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    by mkataoka Fodor's Editor | Posted on Nov 28, 16 at 01:31 PM
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Trip Report Down the Elbe River

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Last two weeks in July DW and I cruised on the Elbe River. And a good journey til the end. (Note: no food and hotel guidance in this report since a cruise ship). Starting in Prague which we'd been to before we once again toured the Castle and then Old Town with the unique town clock. Not enough time here but we'd enjoyed Prague once before.
www.czechtourism.com/what-to-see-tours-cities/Prague.aspx.

Next day crossing into Germany through the forested Sudetenland. Walked through picturesque Litomerice with lunch at a former brewery. A detour to the Bastei, quite impressive rock promontories and valley below. I saved the lives of several women at this bathroom stop because I brought some required Euros. The area we were approaching is Swiss Saxony with a history of its own.

Further on we boarded the MS River Allegro operated by Grand Circle. We started out taking advantage of a surge from a water release up stream. The Elbe River is relatively shallow so not heavily ladden barges. A rocky shoreline gave way to pastoral scenery and the weather was great. About 9 p.m. we docked at Dresden.
www.gct.com/Trips/2012/Essence-of-the-Elbe-Hamburg-to-Prague-2012.aspx

Morning walking tour of Dresden. We had headsets which are great as you can hear every word of the guide even when some distance away. And I do wander some taking pictures. Actually before our walk the local guide talked about her life before and after Communist rule. Dresden was subjected to WW II bombings which leveled much of the city. DW read "Slaughterhouse Five" but I read Frederick Taylor's book "Dresden" which deals with the myths of unnecessary destruction of this historic city February 13, 1945. It should be noted that there were crucial military targets here and Nazi Germany wasn't ready to surrender but then launching V2-rockets.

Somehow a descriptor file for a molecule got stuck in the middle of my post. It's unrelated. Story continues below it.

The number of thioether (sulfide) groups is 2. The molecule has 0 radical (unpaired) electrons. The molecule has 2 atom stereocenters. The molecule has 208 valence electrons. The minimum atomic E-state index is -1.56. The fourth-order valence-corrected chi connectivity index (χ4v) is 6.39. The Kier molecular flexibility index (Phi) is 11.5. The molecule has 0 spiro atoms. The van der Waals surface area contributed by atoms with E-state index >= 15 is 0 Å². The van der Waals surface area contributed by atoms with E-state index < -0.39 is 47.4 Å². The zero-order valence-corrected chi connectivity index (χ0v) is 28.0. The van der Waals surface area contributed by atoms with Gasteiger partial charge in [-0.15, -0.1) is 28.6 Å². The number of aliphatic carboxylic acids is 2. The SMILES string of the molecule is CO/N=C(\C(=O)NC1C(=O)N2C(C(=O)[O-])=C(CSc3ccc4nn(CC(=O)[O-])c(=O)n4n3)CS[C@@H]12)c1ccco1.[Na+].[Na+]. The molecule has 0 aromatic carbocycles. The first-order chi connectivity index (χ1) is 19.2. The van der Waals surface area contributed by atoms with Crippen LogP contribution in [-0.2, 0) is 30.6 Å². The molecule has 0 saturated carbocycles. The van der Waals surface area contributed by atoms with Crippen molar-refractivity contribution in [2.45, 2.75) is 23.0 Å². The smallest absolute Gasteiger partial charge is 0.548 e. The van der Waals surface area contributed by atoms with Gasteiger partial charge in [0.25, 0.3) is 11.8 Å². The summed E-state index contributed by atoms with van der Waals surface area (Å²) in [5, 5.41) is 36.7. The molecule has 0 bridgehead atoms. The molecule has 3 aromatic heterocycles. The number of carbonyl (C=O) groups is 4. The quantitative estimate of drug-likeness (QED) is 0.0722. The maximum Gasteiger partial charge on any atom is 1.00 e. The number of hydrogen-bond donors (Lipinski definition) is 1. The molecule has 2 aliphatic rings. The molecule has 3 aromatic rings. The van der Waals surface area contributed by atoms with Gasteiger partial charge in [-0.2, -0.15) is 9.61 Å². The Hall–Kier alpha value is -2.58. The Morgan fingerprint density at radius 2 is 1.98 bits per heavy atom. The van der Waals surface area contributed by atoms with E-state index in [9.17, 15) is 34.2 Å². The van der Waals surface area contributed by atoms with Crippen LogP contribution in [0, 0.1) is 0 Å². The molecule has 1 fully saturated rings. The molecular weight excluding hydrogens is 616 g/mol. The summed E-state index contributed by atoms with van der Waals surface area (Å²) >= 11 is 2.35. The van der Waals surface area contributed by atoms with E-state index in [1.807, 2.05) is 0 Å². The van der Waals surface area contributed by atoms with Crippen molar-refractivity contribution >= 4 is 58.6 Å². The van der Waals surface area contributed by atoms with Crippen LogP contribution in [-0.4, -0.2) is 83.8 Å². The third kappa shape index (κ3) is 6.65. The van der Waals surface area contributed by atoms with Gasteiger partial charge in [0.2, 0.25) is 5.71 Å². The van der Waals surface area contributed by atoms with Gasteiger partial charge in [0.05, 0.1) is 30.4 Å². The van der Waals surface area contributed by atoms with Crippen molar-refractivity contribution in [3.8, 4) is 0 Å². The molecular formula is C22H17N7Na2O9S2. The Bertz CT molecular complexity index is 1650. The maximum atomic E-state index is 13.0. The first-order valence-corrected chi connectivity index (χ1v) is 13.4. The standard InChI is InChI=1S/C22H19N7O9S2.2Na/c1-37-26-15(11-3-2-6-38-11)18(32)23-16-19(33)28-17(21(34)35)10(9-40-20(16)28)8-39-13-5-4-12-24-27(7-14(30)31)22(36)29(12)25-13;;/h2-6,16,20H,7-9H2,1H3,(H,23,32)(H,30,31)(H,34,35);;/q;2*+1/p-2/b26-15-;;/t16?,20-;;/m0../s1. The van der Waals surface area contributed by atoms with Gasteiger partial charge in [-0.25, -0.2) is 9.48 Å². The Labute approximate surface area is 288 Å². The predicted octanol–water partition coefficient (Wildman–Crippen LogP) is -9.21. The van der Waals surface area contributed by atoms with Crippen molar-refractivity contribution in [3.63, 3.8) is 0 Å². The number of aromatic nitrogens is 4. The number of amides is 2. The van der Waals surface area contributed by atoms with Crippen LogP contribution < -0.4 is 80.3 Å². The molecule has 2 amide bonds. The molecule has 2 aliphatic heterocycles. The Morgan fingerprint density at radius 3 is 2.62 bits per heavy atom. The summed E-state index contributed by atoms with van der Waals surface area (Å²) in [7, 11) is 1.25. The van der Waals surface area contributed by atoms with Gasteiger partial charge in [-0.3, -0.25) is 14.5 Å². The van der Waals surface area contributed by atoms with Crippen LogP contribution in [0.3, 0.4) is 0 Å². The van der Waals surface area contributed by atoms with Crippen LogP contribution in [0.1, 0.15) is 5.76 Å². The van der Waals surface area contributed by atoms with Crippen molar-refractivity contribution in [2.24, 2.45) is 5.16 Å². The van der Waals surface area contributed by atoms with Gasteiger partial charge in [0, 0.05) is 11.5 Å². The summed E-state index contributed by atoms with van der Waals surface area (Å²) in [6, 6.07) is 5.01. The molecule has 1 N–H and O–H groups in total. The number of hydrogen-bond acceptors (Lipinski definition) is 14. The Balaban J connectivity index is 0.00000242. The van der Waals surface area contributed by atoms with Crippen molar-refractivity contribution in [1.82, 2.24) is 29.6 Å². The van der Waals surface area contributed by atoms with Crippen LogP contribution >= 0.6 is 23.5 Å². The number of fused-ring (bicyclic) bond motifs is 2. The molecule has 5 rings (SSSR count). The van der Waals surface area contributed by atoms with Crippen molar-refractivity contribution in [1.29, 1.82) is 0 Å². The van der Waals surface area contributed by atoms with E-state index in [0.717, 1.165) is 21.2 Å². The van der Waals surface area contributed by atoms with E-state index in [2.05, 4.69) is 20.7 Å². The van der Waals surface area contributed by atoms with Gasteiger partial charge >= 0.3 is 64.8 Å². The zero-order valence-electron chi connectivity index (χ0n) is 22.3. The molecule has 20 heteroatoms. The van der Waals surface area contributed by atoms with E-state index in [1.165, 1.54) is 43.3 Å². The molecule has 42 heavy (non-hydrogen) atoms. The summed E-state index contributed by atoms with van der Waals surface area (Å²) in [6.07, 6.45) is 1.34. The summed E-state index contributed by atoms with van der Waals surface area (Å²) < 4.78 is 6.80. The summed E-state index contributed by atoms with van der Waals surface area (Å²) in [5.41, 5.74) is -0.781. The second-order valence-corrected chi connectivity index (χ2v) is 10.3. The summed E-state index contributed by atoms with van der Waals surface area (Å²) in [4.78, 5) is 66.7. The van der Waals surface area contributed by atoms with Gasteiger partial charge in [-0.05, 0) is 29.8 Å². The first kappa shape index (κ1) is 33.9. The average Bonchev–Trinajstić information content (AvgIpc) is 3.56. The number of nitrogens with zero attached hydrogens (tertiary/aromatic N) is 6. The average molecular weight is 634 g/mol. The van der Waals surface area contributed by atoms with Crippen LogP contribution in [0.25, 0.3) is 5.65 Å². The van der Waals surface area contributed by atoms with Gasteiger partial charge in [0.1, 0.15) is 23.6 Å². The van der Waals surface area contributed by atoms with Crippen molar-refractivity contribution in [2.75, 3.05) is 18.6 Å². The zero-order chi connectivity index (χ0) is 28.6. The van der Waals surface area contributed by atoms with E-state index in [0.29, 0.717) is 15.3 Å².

A lovely day for a walk Modern Dresden is mostly rebuilt and in the area up from the river many buildings once in ruins emerged from the rubble. Wide open spaces with parks. Passing a very modern synagogue we come upon Frauenkirke (Church of Our Lady) painfully reconstructed using the original stone blocks. Passing along the wall of the stables we viewed a remarkable 336 ft mural of porcelein tiles depicting a royal procession of past leaders. Then passing by the famous Opera House reopened 1985 with a performance of the very von Weber opera heard the day before the bombing.

In the large Zwinger Palace we have green areas surrounded by baroque buildings. These originally erected by Augustus the Strong in the heyday of Saxony. A lovely place with many strolling families on this Sunday. At one point we heard a 78 year old woman describe the bombing and aftermath. The family hid in a shelter and then her father emerged to aide the wounded but was killed in the second wave. She remembers as a young girl the great efforts to pile up the rubble.
(more later)

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